Yuri Gagarin before the start

Yuri Gagarin before the start; Image credit: Ministry of Defence of the Russian FederationCC BY 4.0, via Wikimedia Commons

 

60 years ago today Yuri Gagarin became the first man in space. In the early hours of April 12th, 1961, he climbed into his tiny Vostok 3KA capsule and ventured into the – literally – unknown. No emergency retrorockets, no knowledge of what a spaceflight can do to a human body. Gagarin was well aware that only about a half of all Soviet launches were successful. His chances of safely returning back to Earth were not so great. “Poehali” (Let’s go), he said as the rocket lifted off. 

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The 108 minutes that it took Gagarin to circle around the Earth once changed history: now humankind was no longer Earthbound. For the Soviet government Gagarin’s achievement was of more practical significance: the country became the first to achieve yet another milestone in the Space Race. Three weeks after Yuri Gagarin’s spaceflight, on May 5th 1961, USA successfully launched Alan Shepard into space. 

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Today, over 300 crewed take-offs and 500 astronauts, cosmonauts and taikonauts later, launching men and women into space became rather routine. So it is hard to even imagine what Gagarin should have felt in his unsafe – by modern standards – spacecraft, having no control over the flight and no previous experience to refer to. It took extraordinary bravery, self control and trust in Sergei Korolev, the Soviet Chief Designer, and other engineers who built Vostok as well as an immense desire to serve his country. ”If to be, than to be the first” (Если быть, то быть первым)  – these are the words of the Soviet test pilot Valery Chkalov that Gagarin would often quote. And first he was!

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Sadly, Gagarin is no longer with us to tell the story of his legendary flight. It is with awe (and some envy) that we hear our Star Dome visitors’ recollections of Gagarin’s visit to London and Manchester in the Summer of 1961. The first man to go into space died in a plane crush during a routine flight in March 1968. The details of the crush were initially classified and are still surrounded by rumors and myths.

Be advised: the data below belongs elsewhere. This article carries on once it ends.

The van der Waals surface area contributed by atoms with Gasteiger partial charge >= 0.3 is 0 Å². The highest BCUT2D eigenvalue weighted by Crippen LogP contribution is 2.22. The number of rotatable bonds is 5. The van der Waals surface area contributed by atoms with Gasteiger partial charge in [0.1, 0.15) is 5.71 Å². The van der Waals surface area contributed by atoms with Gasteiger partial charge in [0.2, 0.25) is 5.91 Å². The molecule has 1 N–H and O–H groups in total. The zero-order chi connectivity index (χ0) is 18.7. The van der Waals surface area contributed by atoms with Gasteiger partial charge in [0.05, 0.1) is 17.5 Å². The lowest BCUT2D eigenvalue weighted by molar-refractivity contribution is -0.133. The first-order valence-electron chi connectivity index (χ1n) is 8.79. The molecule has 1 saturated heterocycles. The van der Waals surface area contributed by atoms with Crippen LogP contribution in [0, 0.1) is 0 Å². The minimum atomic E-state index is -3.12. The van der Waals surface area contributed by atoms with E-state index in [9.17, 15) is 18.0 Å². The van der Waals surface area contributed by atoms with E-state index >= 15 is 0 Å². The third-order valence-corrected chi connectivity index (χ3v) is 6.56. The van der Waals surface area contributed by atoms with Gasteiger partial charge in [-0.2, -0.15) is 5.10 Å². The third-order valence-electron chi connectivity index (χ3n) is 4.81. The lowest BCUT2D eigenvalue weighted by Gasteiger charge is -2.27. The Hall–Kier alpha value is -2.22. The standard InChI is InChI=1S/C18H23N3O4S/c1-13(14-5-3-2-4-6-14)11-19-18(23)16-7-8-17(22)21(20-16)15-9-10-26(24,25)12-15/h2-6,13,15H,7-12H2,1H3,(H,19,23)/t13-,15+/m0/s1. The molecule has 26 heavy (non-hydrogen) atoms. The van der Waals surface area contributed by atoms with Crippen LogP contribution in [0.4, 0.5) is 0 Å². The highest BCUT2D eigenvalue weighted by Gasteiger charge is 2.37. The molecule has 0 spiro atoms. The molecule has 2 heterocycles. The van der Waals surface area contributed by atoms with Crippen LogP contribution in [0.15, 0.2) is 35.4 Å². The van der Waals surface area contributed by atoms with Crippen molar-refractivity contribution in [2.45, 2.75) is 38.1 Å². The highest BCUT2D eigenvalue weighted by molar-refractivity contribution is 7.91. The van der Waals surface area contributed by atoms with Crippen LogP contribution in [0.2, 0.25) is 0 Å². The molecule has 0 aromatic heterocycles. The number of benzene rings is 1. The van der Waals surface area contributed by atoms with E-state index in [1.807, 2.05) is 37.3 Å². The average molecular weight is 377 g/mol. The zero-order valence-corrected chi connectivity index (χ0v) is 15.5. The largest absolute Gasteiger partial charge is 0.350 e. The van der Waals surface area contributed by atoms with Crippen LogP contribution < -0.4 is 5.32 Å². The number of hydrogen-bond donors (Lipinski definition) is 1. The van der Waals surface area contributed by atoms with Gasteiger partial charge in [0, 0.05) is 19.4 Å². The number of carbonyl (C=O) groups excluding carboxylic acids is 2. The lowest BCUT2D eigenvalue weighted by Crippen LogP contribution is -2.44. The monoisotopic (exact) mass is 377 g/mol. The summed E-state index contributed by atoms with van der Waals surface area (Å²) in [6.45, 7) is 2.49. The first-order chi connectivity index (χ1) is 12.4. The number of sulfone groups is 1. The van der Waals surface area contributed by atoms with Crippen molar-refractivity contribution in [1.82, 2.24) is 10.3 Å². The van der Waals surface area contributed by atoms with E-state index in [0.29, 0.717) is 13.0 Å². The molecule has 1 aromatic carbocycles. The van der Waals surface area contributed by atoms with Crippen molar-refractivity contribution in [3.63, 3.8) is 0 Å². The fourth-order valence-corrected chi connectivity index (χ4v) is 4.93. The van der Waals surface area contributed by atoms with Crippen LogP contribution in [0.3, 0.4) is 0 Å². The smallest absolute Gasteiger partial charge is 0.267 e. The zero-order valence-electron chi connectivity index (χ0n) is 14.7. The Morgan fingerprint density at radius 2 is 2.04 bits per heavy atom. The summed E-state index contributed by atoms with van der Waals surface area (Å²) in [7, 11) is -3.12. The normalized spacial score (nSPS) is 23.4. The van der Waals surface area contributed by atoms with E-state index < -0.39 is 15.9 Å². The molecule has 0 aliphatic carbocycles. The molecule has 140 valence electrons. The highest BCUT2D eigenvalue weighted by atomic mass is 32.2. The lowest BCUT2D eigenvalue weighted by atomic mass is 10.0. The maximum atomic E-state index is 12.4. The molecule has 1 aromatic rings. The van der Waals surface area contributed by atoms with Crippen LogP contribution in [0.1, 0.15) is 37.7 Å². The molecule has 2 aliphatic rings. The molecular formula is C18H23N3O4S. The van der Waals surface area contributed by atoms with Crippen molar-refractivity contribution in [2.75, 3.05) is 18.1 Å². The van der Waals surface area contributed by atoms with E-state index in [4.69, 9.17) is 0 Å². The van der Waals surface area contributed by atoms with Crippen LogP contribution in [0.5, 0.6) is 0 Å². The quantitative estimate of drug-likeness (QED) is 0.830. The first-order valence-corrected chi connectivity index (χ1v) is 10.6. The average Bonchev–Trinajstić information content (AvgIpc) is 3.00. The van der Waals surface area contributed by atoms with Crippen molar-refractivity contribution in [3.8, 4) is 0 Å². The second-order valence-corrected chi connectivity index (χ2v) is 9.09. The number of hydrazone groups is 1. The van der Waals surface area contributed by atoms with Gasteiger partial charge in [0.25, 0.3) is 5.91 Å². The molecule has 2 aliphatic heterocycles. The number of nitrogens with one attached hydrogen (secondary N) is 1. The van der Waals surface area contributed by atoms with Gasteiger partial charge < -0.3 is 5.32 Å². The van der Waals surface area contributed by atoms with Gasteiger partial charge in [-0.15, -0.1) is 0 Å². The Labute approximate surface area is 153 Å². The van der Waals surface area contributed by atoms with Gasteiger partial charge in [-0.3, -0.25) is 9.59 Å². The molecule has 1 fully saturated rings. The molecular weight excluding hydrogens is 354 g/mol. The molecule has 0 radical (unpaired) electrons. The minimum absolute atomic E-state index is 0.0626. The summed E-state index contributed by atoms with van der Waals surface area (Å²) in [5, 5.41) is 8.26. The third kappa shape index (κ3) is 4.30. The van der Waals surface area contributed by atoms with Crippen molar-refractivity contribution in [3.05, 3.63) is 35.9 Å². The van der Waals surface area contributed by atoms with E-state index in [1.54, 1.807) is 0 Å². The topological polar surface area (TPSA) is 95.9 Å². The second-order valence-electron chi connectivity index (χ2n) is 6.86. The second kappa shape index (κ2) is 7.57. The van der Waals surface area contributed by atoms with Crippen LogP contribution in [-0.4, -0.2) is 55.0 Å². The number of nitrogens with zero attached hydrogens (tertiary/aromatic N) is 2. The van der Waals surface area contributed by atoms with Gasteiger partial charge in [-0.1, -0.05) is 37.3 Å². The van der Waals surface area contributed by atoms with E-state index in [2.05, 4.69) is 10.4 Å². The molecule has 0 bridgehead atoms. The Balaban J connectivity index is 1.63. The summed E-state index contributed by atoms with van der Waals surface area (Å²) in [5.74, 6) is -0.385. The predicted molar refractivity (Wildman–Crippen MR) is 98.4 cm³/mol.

Some interesting facts about Gagarin’s historic flight

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At the time of Gagarin’s lift-off not even the Soviet people knew of what was happening. The government made the announcement while the cosmonaut was in orbit. Privately, Gagarin also wrote a good-bye letter to his wife Valentina and their daughters, the letter that the family was given after Gagarin’s death in 1968. 

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Vostok 1 was not designed to land with a cosmonaut still inside –  the spacecraft’s braking system wasn’t good enough. Instead, the pilot had to elect and parachute – land separately from the landing capsule. Yuri Gagarin landed in the field 26 kilometers south-west of Engels (Saratov region). In 2012 the landing site gained the status of Federal Landmark. Today a monument of the rocket with Gagarin standing at the front marks the spot where the cosmonaut touched down. Thousands of people visit this place every year to pay their respect to the Soviet hero. 

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As Vostok began its reentry, the descent module failed to separate from the service module causing the spacecraft to go into a violent spin. Luckily, the connector cables eventually snapped and the separation occurred. Unfortunately, the descent module continued to spin so that Gagarin had a rather uncomfortable return. 

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The anniversary of Gagarin’s flight, April 12th, is celebrated annually as День Космонавтики, or Cosmonautics Day, in Russia and many other former Soviet Union countries and as the International Day of Human Spaceflight around the World.

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These days, all male astronauts and cosmonauts travelling to the International Space Station from the Baikonur spaceport take part in many ‘traditional’ pre-flight activities, such as stopping on the way to the launchpad and urinating on a back wheel of the bus for luck. This tradition goes back to Yuri Gagarin (who did it out of necessity, rather than superstition). Interestingly, the design of the new suit, Sokol-M, currently under development by the Russian space suit manufacturer Zvezda, might not allow for this tradition to continue.

 

Happy Cosmonautics Day!

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